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November Consumer Price Index, December Mortgage Apps

December 13, 2017
By Robert A. Dye, Ph.D., Daniel Sanabria

Gasoline Fuels Consumer Price Inflation

  • The Consumer Price Index for November gained 0.4 percent with higher gasoline prices.
  • Mortgage Applications slipped in early December.

 

Consumer price inflation was fueled by rising gasoline and other petroleum product prices in November. Gasoline prices were up 7.3 percent for the month, and by 16.5 percent over the previous 12 months. According to AAA, the national average regular gasoline price was $2.45 per gallon yesterday, 13 cents above the year ago level. The CPI energy sub-index gained 3.9 percent in November. Food prices were unchanged for the month. Most other components were subdued. Excluding food and energy, core CPI increased by just 0.1 percent in November. Over the previous 12 months, core CPI was up by 1.7 percent in November, about where it has been since last May. Today’s mixed CPI report for November, and a similar Producer Price Index report released yesterday, will give inflation hawks and doves something to talk about. On the one hand, recent headline inflation has warmed up. On the other hand, core inflation metrics remain subdued. We expect the Federal Reserve to stick with its expectation of gradually firming inflation in the monetary policy announcement that will be released this afternoon at 1 p.m. CST. This is a key justification for ongoing gradual interest rate increases, including a rate hike widely expected to be announced today. The Fed’s inflation expectations will be central to monetary policy next year as Jerome Powel takes over as chairman of the Federal Open Market Committee.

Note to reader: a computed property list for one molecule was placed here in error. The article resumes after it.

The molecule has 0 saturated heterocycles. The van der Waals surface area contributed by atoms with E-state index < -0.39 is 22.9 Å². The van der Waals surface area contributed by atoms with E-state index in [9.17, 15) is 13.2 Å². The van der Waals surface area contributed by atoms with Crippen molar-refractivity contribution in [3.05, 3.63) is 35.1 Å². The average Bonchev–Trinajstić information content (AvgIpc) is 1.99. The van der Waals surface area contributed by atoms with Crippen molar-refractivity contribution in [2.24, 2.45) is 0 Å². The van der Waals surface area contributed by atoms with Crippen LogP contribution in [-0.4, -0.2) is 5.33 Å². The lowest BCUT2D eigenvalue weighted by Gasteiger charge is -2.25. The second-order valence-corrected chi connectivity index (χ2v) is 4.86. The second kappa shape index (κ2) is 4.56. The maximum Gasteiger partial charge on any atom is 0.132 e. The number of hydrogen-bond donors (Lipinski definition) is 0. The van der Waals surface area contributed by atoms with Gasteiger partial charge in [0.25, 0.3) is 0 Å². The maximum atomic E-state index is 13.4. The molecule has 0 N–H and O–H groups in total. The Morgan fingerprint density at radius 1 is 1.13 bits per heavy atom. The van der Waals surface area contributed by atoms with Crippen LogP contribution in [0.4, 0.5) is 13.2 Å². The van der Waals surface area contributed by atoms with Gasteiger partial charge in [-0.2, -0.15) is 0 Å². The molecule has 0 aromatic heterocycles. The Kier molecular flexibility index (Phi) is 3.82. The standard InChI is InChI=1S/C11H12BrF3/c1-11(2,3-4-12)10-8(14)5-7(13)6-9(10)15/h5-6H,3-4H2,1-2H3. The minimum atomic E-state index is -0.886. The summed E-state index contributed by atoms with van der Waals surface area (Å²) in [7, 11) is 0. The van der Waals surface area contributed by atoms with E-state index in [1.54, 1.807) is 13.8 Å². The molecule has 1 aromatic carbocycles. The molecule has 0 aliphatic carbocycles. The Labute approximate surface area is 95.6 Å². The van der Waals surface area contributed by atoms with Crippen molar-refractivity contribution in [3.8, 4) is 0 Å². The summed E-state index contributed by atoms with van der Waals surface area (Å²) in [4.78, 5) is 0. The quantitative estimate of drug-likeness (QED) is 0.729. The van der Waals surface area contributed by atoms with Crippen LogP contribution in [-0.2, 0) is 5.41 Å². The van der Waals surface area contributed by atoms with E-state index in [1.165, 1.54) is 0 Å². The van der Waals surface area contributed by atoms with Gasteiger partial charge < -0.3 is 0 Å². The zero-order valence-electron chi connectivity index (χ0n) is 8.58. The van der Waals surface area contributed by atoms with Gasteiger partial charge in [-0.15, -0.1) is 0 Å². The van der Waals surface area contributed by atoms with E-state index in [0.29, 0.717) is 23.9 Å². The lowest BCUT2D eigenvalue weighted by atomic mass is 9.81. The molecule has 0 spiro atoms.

Given that the Fed’s inflation expectations will help set the course for the fed funds rate next year, the Fed’s inflation expectations will also influence mortgage interest rates. We look for gradually increasing mortgage rates next year, possibly coming in combination with a reduction of the mortgage interest deduction in the final tax reform bill. Reports yesterday said that Congressional negotiators agreed to cap the mortgage interest deduction at mortgages of up to $750,000 for newly purchased properties, representing a compromise between the House and Senate versions of tax reform. The potential double headwind from increasing mortgage rates and reduced mortgage interest deductions  poses some downside risk for the housing market. Home sales remain relatively subdued at this late stage in the business cycle. According to the Mortgage Bankers Association, the interest rate on a standard 30-year fixed-rate mortgage increased to4.20 percent for the week ending December 8. The composite index for mortgage applications fell in early December as both purchase and refi apps eased. November saw consistent weekly gains in purchase apps, which is a positive sign for November new and existing home sales.

Market Reaction: Equity markets opened with gains. The 10-Year Treasury bond  yield is down  to 2.37 il is down to $57.11/barrel. Natural gas futures are up to $2.71/mmbtu.

For a PDF version of this report click here: CPI_12132017

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